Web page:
Our purpose in this paper is three‐fold. First, we shall briefly describe what is almost a truism— that is, the classical (especially the Greek) intellectual heritage of the Arab‐Islamic scholars upon which the latter, imbued by their young faith, developed their own comprehensive synthesis. Second, as part of that synthesis, we shall explore briefly the economic thought of a few early‐medieval Arab‐Islamic scholastics who extended that heritage and wrote on numerous issues of human concern, including economics. Those discourses took place during what is sometimes called the “golden age” of Islam — a period that coincided roughly with the so‐called Dark Age of Europe. Parenthetically, it might be noted that one of 20th century's most prominent economists, the late Joseph Schumpeter (1883–1950) had, unfortunately for the continuity and evolution of human intellectual tradition, declared that period as “the Great Gap,” representing “blank centuries,” during which nothing of significance to economics, or for that matter to any field, was said or written anywhere — as though there was a complete lacuna over intellectual evolution throughout the rest of the world (Schumpeter, 52, 74; see Ghazanfar, 1991). And finally, we will provide some evidence as to the historically influential linkages of the Arab‐Islamic thought, including economic thought, with the Latin‐European scholastics‐a phenomenon that facilitated the European intellectual evolution. An underlying theme of this paper is predicated on the premise that the classical tradition (i.e., Greek knowledge, though not exclusively) is part of a long historical continuum that represents the inextricably linked Judeo‐Christian‐and‐Islamic tradition of the West. This theme, though not common appreciated, is amply corroborated through the writings of well‐known scholars from the East and the West (see, for example, Durant, Haskins, Myers, O'Leary, Said, Sarton, Sharif, and others).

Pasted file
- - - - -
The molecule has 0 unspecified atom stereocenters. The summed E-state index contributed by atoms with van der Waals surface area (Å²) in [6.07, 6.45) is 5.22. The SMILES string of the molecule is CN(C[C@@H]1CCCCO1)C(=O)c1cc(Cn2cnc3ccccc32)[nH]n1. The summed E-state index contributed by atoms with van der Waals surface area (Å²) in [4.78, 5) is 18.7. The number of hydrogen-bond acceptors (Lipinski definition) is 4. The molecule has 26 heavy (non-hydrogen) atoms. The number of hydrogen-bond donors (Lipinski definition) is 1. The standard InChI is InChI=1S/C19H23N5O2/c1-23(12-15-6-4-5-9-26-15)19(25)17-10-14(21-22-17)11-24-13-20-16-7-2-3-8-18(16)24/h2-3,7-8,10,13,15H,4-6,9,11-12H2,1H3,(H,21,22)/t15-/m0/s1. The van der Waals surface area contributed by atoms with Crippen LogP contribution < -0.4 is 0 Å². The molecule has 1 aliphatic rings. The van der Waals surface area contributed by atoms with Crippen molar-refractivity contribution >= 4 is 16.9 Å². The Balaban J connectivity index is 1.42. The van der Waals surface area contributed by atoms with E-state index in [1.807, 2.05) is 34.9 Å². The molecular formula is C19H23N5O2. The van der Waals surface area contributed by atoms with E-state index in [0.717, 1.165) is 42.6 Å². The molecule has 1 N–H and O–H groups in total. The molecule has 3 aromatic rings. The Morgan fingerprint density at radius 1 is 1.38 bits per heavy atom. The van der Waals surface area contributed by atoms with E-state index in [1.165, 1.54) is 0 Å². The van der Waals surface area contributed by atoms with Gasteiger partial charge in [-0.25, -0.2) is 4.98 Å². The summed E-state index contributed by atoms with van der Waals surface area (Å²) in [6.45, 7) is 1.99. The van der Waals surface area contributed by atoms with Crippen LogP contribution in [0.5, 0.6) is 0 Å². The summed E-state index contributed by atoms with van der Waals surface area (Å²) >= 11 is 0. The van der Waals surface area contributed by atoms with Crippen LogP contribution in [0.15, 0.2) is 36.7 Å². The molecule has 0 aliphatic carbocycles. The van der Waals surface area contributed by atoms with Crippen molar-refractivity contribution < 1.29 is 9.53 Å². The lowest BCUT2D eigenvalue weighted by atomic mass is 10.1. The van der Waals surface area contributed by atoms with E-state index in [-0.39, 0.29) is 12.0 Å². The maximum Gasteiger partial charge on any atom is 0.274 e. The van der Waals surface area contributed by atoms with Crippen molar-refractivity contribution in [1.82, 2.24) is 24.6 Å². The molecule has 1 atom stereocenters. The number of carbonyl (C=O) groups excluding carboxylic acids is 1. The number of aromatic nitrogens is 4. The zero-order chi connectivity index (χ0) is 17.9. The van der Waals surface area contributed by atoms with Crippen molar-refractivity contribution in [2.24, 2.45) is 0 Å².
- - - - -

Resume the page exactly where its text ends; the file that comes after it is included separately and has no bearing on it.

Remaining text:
Purpose – The purpose of this paper is to argue that the production of past workplace and organizational ethnographies needs to be better understood in their historical…
Purpose – The purpose of this paper is to argue that the production of past workplace and organizational ethnographies needs to be better understood in their historical context. Design/methodology/approach – A programme of research work on the history of workplace and organizational ethnography is proposed, and a historiographical discussion outlines the purpose, scope and means by which such a project might be realised. Findings – The article highlights why organizational ethnographers should understand the history of their research practice. Originality/value – The paper suggests that a serious attempt is made to create a body of historical knowledge about workplace and organizational ethnography. The value of this would be to deepen the contribution ethnographic research makes to organization and management studies, and ensure that continuity and change in ethnographic research practices are better understood.